Thursday, 28th November 2019

Yesterday, the European Parliament announced the passing of a resolution on children’s rights on the occasion of the 30th anniversary of the UN Convention on the Rights of the Child. Following a debate, the Parliament voted to pass a new resolution calling on Member States to improve access to children’s rights.

The resolution urges European governments to reaffirm their commitment to children’s rights. Drawing attention to the rights of child victims of trafficking, the resolution reiterates its call for Member States to fully implement the EU Anti-Trafficking Directive with a focus on preventative measures and ensuring accountability towards victims.

Importantly, it urges Member States to ensure all children in migration are treated as children first and foremost by authorities. This includes ensuring child protection rather than migration policy is the leading principle for Member States and the European Union regarding the treatment of children.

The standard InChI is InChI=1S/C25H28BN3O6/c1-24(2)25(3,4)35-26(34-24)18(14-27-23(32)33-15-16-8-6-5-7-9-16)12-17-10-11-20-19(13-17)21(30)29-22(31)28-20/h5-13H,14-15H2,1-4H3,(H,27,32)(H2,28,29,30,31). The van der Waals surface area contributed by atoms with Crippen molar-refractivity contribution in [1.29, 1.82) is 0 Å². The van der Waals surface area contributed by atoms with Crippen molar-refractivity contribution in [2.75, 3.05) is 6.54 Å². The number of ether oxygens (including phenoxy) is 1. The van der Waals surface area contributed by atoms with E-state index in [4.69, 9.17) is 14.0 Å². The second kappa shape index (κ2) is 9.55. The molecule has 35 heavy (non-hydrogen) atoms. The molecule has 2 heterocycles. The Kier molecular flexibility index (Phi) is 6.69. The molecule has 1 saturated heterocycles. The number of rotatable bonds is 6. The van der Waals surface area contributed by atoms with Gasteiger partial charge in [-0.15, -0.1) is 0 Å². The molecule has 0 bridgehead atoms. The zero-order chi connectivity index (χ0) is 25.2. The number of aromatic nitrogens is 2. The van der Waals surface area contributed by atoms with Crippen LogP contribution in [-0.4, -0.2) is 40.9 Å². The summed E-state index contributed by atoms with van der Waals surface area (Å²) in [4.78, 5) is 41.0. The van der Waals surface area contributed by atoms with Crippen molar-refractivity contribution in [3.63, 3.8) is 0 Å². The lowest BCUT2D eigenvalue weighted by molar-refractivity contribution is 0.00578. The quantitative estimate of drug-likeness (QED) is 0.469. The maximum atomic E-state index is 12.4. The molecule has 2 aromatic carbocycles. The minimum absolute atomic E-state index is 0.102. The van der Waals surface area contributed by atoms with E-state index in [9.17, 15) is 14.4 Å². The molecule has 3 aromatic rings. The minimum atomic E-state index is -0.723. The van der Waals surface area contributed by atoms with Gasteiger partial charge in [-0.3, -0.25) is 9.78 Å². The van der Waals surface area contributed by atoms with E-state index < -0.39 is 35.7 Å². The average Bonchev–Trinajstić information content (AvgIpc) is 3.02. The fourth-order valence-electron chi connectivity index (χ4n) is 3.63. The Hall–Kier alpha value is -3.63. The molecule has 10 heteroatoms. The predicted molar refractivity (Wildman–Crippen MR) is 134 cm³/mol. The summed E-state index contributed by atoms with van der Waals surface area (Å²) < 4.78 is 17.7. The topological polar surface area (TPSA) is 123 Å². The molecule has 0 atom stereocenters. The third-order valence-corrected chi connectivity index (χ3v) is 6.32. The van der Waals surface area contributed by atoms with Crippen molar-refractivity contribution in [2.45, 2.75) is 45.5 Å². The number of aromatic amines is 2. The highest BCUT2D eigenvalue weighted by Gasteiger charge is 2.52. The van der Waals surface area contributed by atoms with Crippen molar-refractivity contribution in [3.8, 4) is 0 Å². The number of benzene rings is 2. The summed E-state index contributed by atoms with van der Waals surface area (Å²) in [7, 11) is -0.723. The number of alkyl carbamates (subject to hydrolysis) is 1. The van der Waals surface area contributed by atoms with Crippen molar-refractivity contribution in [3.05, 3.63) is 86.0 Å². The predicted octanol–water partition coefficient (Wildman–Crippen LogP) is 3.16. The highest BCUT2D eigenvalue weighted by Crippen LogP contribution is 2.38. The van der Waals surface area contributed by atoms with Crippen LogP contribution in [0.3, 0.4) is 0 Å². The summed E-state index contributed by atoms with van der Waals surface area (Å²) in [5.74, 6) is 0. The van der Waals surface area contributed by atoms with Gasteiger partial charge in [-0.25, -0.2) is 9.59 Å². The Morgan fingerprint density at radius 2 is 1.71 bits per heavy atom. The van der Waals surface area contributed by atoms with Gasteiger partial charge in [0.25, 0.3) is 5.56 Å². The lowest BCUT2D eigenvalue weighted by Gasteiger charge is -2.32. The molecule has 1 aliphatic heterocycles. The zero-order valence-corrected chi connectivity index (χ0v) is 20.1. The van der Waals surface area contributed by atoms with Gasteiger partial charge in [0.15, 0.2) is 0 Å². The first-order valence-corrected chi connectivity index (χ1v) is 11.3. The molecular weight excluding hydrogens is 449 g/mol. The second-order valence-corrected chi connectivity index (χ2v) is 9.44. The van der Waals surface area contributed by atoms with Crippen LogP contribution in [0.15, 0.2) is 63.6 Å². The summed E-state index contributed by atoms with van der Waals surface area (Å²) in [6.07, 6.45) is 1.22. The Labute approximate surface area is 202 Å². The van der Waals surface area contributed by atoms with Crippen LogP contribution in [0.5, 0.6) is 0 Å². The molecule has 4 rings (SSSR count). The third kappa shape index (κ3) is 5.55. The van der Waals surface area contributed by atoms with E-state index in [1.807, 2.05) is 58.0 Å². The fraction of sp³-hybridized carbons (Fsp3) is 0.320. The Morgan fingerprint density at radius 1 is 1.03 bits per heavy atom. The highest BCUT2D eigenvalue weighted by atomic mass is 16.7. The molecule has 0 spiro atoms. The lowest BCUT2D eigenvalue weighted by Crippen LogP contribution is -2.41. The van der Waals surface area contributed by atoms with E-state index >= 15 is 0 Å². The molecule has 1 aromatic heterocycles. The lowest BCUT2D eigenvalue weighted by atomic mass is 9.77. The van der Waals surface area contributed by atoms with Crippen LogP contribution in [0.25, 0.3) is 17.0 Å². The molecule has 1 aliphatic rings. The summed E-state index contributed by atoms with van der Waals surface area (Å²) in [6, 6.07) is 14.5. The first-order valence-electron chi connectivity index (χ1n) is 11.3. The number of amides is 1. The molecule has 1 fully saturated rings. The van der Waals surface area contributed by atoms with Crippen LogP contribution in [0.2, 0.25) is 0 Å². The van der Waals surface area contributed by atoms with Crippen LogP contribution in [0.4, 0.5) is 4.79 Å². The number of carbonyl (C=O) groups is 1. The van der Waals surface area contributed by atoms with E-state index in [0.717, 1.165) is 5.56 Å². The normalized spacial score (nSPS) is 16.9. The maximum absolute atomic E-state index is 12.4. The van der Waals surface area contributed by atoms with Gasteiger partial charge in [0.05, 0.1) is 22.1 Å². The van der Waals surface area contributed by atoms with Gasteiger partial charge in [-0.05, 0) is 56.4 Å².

The resolution makes clear that the best interests of children should be a primary consideration in all decisions concerning them, making particular reference to the best interests of children in migration – something which is at the heart of our stable futures campaign. Meaningful child participation in legislation is also called for in the resolution.

Additionally, the Parliament urged European governments to improve the protection of unaccompanied children in the European Union and to address continued breaches of their fundamental rights.

Laura Durán, Senior Research and Policy Officer at ECPAT UK, said

‘We are delighted to see the European Parliament standing up for the rights of children in migration and stating their resolve to tackle crimes of violence against children.

'The resolution mirrors many of our priorities for children's rights in the UK and we call upon the next UK Government to implement these measures without delay.'


Press contact

Sinead Geoghegan, Communications and Media Manager, ECPAT UK, [email protected], 0207 607 2136